For the novel to emerge as a form, it had to lure readers away from the period's main form of prose publication: religious literature. And fiction has been playing with—and crossing—that old fault line ever since. Modernist literature, for example, found a variety of subtle and not-so-subtle ways (ambiguity, symbolism, etc.) to slant drill into religion's wells, while magical realism seems to have been issued passports by both realms.
The great twentieth-century Catalan writer Mercè Rodoreda (1909–1983) is not well known to English-language readers. Her novel La plaça del diamante (1962)—the most acclaimed Catalan novel of all time—appeared in English only in 1980 (as Time of the Dove). Three other translations have followed: the 1966 novel El carrer de les camèlies (Camilia Street, 1993), and two short-story collections, the most recent from University of Nebraska Press in 2006. Yet she remains off the radar for many people (until recently, this reviewer included), so I offer these intersections—of the fictional and the religious, the modernist and the magical realist—as a loose frame of reference and a way of approaching a work regarded as the masterpiece of her later period, the posthumously published novel La mort i la primavera.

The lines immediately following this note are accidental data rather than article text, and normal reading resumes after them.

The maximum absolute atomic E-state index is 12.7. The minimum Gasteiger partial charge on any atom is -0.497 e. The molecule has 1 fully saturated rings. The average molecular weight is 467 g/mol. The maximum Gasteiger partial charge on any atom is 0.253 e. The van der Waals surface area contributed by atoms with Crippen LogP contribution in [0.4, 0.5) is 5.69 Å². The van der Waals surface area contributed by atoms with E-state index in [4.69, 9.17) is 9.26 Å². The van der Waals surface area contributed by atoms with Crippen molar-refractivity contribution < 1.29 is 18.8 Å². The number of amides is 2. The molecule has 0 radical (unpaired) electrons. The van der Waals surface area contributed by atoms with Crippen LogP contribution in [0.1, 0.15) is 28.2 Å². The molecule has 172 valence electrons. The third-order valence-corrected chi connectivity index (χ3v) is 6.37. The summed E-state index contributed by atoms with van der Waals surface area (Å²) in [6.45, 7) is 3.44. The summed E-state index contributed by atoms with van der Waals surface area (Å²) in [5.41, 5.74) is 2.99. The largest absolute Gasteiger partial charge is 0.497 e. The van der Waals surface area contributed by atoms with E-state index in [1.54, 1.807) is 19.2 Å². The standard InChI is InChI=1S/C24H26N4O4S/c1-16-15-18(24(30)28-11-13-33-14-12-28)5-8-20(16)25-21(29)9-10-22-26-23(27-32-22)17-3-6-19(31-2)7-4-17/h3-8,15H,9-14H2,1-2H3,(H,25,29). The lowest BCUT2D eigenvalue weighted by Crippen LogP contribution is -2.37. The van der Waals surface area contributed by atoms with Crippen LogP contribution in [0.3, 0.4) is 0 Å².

Newly translated by Martha Tennant and made available for the first time in English in May 2009 by Open Letter Books, Death in Spring can—and perhaps on one level, must—be read as an address to oppressive, authoritarian government, especially Franco's (Rodoreda spent twenty years in exile), but there is nothing provincial about it. As with Orwell's 1984, Zamyatin's We, or Kerenthy's Metropole, the critique—lifting itself with fantastic elements—transcends any specific target.
And Death in Spring is indeed bursting with fantastic images. Many of the images work to reveal a system of natural symbols that is at once suggestive, evocative, and deeply paradoxical—readers won't look at trees the same way. Other images, meanwhile, stem from the novel's nameless town and its overtly religious, often horrifically violent rituals. (The publisher's suggested comparison with Shirley Jackson's story “the Lottery” is somehow an injustice to the majesty of this town's cruelties.) Between these two systems, the natural and the ritualistic, is poised the novel's magic. In a typical novel, one system might overcome the other. But here, as in much of Garcia Marquez's work, time is the ultimate organizing force—and what a ruthlessly ambivalent force it is. Rodoreda braids antagonistic forces into a self-imploding folk tale about life and death, like a story Charon might relate to his passengers on the boatride between worlds.